Absolute Capital Management, the publicly traded hedge fund that was rocked by the shock resignation of its co-founder this week, unveiled a plan to restructure five of its equity funds in an effort to stem a massive outflow of capital from worried investors.
Under the proposed scheme, AbCap proposed to set up special "side-pocket" funds into which it will place illiquid holdings that it found were mis-valued by Florian Homm, the chief investment officer who unexpectedly quit on Tuesday.
The side-pocket holdings, which are mainly stakes in small companies from which positions cannot be exited practically without depressing the price in the process, are estimated to amount to between $440m (£218m) and $530m. These would then be liquidated in the coming months.
To do so, the Mallorca-based firm has asked investors to agree to not pull their money out for 12 months. Investors would be granted separate shares in the new funds and AbCap would reset the typical 20 per cent performance fee it charges to the start date of restructuring scheme. The firm will send out the proposals next week to investors, who must respond by 12 October.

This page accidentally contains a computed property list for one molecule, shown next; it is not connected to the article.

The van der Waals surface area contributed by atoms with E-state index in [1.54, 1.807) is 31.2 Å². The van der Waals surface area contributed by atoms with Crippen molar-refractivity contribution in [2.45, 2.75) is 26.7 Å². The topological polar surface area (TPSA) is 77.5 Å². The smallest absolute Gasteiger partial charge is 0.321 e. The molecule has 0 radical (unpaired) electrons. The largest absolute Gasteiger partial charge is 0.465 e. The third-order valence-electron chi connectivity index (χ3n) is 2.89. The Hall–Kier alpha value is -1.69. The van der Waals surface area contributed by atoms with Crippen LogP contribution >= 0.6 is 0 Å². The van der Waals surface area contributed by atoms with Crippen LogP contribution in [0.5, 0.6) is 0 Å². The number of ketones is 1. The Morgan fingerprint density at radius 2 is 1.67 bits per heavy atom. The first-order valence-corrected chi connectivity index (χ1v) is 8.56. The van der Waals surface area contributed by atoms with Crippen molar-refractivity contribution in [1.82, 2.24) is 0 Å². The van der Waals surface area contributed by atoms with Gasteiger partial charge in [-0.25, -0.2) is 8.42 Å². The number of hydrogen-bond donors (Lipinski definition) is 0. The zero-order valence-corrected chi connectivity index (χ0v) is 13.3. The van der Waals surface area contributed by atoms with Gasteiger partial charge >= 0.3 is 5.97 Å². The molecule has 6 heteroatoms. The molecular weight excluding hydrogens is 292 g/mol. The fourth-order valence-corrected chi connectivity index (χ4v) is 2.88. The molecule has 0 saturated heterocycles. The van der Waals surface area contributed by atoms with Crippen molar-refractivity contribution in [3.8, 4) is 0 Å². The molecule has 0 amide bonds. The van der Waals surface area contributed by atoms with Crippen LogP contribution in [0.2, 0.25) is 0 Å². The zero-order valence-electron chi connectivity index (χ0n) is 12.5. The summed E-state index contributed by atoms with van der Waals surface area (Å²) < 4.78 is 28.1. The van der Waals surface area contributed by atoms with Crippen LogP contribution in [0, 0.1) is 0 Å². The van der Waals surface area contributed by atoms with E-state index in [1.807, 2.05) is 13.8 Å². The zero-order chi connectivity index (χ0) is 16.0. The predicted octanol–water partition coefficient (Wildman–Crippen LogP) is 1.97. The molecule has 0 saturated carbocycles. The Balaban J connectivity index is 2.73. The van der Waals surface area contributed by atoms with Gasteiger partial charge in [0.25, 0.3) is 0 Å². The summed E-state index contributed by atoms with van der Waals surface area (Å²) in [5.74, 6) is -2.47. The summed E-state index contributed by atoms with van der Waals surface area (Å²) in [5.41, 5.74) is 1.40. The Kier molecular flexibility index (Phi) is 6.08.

If two-thirds of investors in any of the five funds do not agree to the terms, the company would place them into "voluntary liquidation." AbCap said "investors' initial responses to the proposal have been positive".
AbCap manages $3.2bn, $2.1bn of which is invested through eight equity funds. The three equity funds unaffected by the valuation discrepancies will operate normally. The remaining $1.1bn in debt and property funds will also operate uninterrupted.
Mr Homm's surprise exit this week had a disastrous effect on the firm he founded. News of his departure sent shares down 90 per cent in three days. Yesterday, they closed up 2p at 50.5p per share. A freeze on redemption on five of the funds remains in place, while a sixth was lifted.Reuse content